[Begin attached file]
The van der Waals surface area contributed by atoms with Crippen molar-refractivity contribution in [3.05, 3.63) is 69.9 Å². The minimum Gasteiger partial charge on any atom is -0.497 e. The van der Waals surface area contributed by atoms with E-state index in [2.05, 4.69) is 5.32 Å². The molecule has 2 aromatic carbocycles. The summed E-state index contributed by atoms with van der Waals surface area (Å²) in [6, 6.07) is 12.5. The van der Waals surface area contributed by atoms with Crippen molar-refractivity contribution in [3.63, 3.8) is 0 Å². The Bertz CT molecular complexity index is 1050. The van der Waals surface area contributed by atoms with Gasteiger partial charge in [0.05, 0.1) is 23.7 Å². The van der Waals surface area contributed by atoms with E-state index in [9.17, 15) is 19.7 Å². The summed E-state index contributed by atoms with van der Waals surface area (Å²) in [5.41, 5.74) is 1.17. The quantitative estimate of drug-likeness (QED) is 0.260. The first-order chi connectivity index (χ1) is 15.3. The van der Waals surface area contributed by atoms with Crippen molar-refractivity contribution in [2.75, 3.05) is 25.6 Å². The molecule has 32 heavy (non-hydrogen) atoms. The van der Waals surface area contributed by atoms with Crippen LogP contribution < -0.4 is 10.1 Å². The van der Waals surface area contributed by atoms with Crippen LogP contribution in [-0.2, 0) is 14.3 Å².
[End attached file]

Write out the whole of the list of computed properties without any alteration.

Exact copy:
The van der Waals surface area contributed by atoms with Crippen molar-refractivity contribution in [3.05, 3.63) is 69.9 Å². The minimum Gasteiger partial charge on any atom is -0.497 e. The van der Waals surface area contributed by atoms with E-state index in [2.05, 4.69) is 5.32 Å². The molecule has 2 aromatic carbocycles. The summed E-state index contributed by atoms with van der Waals surface area (Å²) in [6, 6.07) is 12.5. The van der Waals surface area contributed by atoms with Crippen molar-refractivity contribution in [3.63, 3.8) is 0 Å². The Bertz CT molecular complexity index is 1050. The van der Waals surface area contributed by atoms with Gasteiger partial charge in [0.05, 0.1) is 23.7 Å². The van der Waals surface area contributed by atoms with E-state index in [9.17, 15) is 19.7 Å². The summed E-state index contributed by atoms with van der Waals surface area (Å²) in [5.41, 5.74) is 1.17. The quantitative estimate of drug-likeness (QED) is 0.260. The first-order chi connectivity index (χ1) is 15.3. The van der Waals surface area contributed by atoms with Crippen molar-refractivity contribution in [2.75, 3.05) is 25.6 Å². The molecule has 32 heavy (non-hydrogen) atoms. The van der Waals surface area contributed by atoms with Crippen LogP contribution < -0.4 is 10.1 Å². The van der Waals surface area contributed by atoms with Crippen LogP contribution in [-0.2, 0) is 14.3 Å².